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The overstatement of the present terrorist threat to the UK

PoliticsPosted by Jim Baker Thu, November 07, 2013 08:48PM
The director general of MI5 has claimed today that 34 terrorist plots in the UK have been foiled since 7/7, an average of about 4.3 a year.

This compares to the fact that there were at least 186 terrorist attacks in Great Britain between 1980 and 1996, an average of 11.6 a year. This figure does not include incidents in Northern Ireland, it does not include plots that were foiled before they even got started, and it does not include incidents before 1989 that did not result in death or injury.

Fewer than 60 people have been killed by Islamic terrorists in the UK since 2001. More than 3400 were killed in the Troubles between the late sixties and the late nineties.

MI5 and the government would have us believe that Islamic terrorism represents a significant threat to the UK and that as such the curtailing of various civil liberties can be justified. In actual fact the terrorist threat to this country has been very significantly less in the past decade than in the three or four decades previously, quite independently of the workings of MI5 and the police.

Brief notes on reliability of Bible manuscripts

ReligionPosted by Jim Baker Thu, October 24, 2013 11:42PM
I have just read this article here: http://www.e-n.org.uk/6419-Unapologetic-Christianity.htm. Bart Ehrman, the subject of the article, has estimated "400,000 variations" among New Testament manuscripts, which looks like a big number.

From my own work, I can report that there are approximately 5000 words in the Greek text of just one manuscript, Codex Bezae, that display "variation" by not being spelled in the standard way. There are also about 5000 Greek NT manuscripts altogether, so assuming Bezae is indicative we can predict that there may be about twenty-five million variant spellings in the entire corpus. (This estimation is far from exact for various reasons I won't go into, but it may well be about right.)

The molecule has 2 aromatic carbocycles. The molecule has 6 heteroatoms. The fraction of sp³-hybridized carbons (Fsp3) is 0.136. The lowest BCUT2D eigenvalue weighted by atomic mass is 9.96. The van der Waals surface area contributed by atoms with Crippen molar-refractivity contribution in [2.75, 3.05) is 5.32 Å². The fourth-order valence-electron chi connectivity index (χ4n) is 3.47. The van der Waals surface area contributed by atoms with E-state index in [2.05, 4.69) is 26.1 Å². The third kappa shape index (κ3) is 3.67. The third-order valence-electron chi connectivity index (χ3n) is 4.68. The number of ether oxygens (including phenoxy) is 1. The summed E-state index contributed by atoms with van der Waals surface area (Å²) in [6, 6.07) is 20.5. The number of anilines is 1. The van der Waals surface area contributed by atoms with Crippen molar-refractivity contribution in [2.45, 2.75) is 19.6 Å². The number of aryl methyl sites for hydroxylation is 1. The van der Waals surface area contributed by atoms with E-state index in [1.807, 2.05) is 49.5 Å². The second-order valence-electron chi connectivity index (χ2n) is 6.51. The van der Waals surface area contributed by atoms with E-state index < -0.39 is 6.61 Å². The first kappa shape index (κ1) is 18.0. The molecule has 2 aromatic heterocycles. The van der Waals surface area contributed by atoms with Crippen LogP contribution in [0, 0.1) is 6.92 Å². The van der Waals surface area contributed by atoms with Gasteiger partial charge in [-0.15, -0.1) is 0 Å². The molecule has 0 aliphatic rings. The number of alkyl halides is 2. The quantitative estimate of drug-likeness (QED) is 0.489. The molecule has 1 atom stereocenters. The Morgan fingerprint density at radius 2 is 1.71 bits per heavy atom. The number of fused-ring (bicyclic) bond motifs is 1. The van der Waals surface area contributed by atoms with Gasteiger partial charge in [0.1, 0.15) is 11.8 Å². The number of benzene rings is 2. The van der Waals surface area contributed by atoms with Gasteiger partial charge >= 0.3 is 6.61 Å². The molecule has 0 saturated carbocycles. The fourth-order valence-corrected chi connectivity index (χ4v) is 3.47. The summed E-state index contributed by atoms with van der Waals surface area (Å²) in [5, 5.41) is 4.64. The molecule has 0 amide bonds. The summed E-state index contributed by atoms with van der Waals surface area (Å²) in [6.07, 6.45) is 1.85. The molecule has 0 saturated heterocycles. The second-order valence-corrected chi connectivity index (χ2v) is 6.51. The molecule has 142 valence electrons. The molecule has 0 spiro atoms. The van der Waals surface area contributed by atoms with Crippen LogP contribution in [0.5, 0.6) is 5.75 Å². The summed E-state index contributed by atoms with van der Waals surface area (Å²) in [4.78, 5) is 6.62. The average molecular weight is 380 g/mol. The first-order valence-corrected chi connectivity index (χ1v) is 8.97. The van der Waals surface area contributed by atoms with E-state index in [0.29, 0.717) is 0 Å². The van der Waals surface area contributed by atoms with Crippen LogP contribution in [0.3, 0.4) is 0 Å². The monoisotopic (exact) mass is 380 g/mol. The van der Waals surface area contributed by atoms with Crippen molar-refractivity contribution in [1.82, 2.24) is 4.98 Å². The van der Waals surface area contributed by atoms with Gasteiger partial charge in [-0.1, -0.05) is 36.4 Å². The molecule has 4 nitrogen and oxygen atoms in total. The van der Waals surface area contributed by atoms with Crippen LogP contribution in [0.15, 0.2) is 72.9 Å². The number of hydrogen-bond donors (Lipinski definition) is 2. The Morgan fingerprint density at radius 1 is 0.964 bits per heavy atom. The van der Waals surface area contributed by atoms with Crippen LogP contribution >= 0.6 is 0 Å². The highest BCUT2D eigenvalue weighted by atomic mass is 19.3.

This is far more variation than even Ehrman estimates. But the point that needs making (and the article linked does make it) is that this sort of variation is basically irrelevant - it does next to nothing to change the meaning of the texts. Simply identifying variation, to whatever degree, does not prove the texts unreliable. What matters is variation that actually makes a difference to the meaning of the text - and there is not nearly so much of that, and when it does crop up there are generally reliable ways of working out what the original probably said.


Icons

WebsitePosted by Jim Baker Tue, September 03, 2013 04:49PM
Trying to pick icons to go with the different categories on the main page of my website. This is surprisingly difficult - two of the three categories at present are "Blog" and "Essays", and compounded with the likely future category "Fiction", picking a unique image for each is pretty hard.

Literary fiction

Writing/literaturePosted by Jim Baker Thu, August 22, 2013 08:28PM
Here is a link to an article I read today: http://www.newyorker.com/online/blogs/books/2012/10/its-genre-fiction-not-that-theres-anything-wrong-with-it.html